Individuals should initially treat a seizure by easing the patient to the floor, turning the person to one side to enable easier breathing and placing a soft or flat item under the patient's head, according to the Centers for Disease Control and Prevention. The area around the patient should be clear of sharp or hard objects to prevent injury, and the patient's eyeglasses and loose ties or jewelry around the neck should be removed.
First aid responders should time the seizure to report the information to medical professionals and call 911 if the seizure persists beyond five minutes, suggests the Centers for Disease Control and Prevention. The primary response of a bystander witnessing a seizure should be to keep the patient safe.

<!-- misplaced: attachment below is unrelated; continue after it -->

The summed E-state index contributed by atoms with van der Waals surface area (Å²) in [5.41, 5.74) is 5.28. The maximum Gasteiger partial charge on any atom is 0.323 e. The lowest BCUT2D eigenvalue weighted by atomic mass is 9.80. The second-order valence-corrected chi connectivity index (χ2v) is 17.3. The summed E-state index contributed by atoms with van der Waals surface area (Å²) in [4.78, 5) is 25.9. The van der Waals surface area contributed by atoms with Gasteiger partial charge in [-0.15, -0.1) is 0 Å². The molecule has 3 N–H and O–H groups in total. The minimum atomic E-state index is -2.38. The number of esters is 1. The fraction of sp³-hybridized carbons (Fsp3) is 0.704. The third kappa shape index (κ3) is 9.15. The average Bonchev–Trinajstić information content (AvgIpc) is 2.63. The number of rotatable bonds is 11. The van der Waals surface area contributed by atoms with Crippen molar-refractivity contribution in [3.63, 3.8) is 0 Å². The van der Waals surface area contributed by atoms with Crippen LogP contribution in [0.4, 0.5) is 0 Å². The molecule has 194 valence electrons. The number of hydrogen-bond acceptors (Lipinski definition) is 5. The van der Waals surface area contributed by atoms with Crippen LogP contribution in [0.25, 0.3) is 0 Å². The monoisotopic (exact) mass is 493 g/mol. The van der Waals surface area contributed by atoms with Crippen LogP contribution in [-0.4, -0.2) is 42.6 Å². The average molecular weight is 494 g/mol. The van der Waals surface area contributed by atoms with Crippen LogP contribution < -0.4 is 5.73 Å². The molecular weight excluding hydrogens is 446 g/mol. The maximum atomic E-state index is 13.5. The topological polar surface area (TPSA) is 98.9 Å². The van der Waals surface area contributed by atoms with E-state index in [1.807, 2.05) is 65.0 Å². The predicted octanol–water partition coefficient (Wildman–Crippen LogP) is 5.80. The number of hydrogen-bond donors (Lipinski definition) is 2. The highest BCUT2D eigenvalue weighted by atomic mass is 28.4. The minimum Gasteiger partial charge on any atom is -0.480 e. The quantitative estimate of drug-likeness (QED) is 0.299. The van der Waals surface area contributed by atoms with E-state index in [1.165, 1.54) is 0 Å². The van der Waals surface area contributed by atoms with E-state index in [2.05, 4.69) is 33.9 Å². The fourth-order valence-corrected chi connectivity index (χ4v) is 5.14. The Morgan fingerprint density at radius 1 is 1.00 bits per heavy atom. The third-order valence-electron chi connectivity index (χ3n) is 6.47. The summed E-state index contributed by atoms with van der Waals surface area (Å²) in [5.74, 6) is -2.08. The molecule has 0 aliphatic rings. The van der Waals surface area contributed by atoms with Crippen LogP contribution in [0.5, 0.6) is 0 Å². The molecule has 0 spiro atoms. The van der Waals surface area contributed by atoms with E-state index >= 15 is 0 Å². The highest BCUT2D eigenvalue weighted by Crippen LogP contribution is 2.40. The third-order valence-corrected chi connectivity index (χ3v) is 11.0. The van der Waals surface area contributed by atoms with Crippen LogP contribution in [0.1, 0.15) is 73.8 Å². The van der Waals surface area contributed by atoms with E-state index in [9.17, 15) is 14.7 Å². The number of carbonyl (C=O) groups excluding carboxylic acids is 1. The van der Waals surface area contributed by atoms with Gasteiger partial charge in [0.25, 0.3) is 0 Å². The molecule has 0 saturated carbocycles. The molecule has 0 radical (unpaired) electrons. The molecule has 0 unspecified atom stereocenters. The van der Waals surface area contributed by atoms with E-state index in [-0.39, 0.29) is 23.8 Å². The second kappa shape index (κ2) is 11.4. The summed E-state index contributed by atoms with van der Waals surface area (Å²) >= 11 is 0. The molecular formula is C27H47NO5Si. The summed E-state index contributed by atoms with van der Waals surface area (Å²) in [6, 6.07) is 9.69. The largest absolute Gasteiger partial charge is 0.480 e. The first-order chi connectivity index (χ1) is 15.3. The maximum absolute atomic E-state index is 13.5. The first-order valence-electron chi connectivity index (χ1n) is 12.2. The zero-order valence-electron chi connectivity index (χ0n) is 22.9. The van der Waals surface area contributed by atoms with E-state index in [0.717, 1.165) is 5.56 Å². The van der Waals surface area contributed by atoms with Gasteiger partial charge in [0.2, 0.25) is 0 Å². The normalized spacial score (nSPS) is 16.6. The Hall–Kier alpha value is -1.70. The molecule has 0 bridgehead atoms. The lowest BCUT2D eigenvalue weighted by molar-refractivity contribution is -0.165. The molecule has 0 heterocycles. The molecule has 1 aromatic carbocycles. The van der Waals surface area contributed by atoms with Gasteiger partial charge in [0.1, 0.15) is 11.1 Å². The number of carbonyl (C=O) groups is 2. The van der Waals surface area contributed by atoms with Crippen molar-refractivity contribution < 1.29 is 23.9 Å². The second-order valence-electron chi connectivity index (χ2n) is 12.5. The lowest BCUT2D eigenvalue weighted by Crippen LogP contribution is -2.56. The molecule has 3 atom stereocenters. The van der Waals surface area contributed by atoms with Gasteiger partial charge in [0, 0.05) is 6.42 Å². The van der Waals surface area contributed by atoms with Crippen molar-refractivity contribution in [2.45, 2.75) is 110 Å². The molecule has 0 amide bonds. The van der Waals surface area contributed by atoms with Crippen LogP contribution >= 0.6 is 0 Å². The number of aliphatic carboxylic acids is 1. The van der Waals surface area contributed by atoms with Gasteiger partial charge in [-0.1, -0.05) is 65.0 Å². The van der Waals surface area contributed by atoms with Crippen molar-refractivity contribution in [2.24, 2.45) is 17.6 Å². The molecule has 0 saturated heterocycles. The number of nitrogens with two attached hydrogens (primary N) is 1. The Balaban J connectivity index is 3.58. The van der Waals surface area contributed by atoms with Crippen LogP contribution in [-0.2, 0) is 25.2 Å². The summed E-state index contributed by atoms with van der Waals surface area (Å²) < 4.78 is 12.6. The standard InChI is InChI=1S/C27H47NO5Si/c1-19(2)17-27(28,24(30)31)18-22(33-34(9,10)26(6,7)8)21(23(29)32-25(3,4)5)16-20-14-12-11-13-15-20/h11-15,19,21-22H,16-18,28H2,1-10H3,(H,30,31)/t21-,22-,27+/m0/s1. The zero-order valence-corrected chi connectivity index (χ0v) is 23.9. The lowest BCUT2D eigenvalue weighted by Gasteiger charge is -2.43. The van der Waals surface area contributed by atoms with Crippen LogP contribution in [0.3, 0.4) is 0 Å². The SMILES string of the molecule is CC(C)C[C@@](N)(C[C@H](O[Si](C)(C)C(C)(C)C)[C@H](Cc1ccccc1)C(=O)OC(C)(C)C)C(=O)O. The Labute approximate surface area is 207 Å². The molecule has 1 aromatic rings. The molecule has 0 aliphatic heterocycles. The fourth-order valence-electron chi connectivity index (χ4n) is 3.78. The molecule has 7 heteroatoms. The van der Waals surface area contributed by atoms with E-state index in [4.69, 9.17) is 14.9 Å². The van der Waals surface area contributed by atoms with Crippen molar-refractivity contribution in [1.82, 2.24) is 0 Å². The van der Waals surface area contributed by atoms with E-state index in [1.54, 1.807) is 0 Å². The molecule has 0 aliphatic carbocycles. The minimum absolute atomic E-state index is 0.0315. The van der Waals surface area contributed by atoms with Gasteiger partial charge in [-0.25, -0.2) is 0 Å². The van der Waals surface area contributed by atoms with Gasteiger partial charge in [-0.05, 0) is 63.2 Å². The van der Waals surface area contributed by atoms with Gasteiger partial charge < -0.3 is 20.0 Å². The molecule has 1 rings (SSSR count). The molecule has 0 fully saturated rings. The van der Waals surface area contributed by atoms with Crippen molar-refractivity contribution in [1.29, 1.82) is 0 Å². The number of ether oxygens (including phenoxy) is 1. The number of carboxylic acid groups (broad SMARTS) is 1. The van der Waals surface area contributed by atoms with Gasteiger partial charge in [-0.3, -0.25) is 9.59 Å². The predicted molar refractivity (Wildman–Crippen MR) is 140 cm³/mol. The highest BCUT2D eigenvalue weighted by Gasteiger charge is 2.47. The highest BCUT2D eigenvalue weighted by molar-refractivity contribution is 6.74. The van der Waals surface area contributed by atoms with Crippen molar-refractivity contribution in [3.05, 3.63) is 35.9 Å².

Individuals should remain with patients having seizures until they are fully awake or the seizure ends, explains the Centers for Disease Control and Prevention. Caregivers should explain the specifics of the seizure to patients once they are alert. A calming voice helps comfort a patient who is recovering from a seizure. People responding to a seizure should arrange for a ride home so the patient does not have to drive. It may also be necessary to transport the patient to a medical facility for observation.